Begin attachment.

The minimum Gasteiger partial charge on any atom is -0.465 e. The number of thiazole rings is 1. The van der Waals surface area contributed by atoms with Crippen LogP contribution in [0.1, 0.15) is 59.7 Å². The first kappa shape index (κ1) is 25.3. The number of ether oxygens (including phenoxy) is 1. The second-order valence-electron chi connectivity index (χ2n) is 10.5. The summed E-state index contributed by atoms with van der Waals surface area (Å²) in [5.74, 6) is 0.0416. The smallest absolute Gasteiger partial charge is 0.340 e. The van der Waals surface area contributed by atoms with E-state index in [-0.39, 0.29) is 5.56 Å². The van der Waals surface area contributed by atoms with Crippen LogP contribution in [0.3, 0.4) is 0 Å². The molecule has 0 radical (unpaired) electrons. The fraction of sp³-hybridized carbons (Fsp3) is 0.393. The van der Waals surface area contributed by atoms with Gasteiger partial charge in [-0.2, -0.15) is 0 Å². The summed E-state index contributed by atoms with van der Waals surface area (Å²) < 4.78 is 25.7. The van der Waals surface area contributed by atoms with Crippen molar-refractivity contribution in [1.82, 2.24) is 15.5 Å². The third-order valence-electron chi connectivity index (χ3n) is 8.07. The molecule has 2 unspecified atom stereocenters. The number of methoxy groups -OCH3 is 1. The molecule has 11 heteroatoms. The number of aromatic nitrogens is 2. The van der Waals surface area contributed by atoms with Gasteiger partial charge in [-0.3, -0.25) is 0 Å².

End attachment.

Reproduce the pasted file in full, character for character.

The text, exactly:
The minimum Gasteiger partial charge on any atom is -0.465 e. The number of thiazole rings is 1. The van der Waals surface area contributed by atoms with Crippen LogP contribution in [0.1, 0.15) is 59.7 Å². The first kappa shape index (κ1) is 25.3. The number of ether oxygens (including phenoxy) is 1. The second-order valence-electron chi connectivity index (χ2n) is 10.5. The summed E-state index contributed by atoms with van der Waals surface area (Å²) in [5.74, 6) is 0.0416. The smallest absolute Gasteiger partial charge is 0.340 e. The van der Waals surface area contributed by atoms with E-state index in [-0.39, 0.29) is 5.56 Å². The van der Waals surface area contributed by atoms with Crippen LogP contribution in [0.3, 0.4) is 0 Å². The molecule has 0 radical (unpaired) electrons. The fraction of sp³-hybridized carbons (Fsp3) is 0.393. The van der Waals surface area contributed by atoms with Gasteiger partial charge in [-0.2, -0.15) is 0 Å². The summed E-state index contributed by atoms with van der Waals surface area (Å²) < 4.78 is 25.7. The van der Waals surface area contributed by atoms with Crippen molar-refractivity contribution in [1.82, 2.24) is 15.5 Å². The third-order valence-electron chi connectivity index (χ3n) is 8.07. The molecule has 2 unspecified atom stereocenters. The number of methoxy groups -OCH3 is 1. The molecule has 11 heteroatoms. The number of aromatic nitrogens is 2. The van der Waals surface area contributed by atoms with Gasteiger partial charge in [-0.3, -0.25) is 0 Å².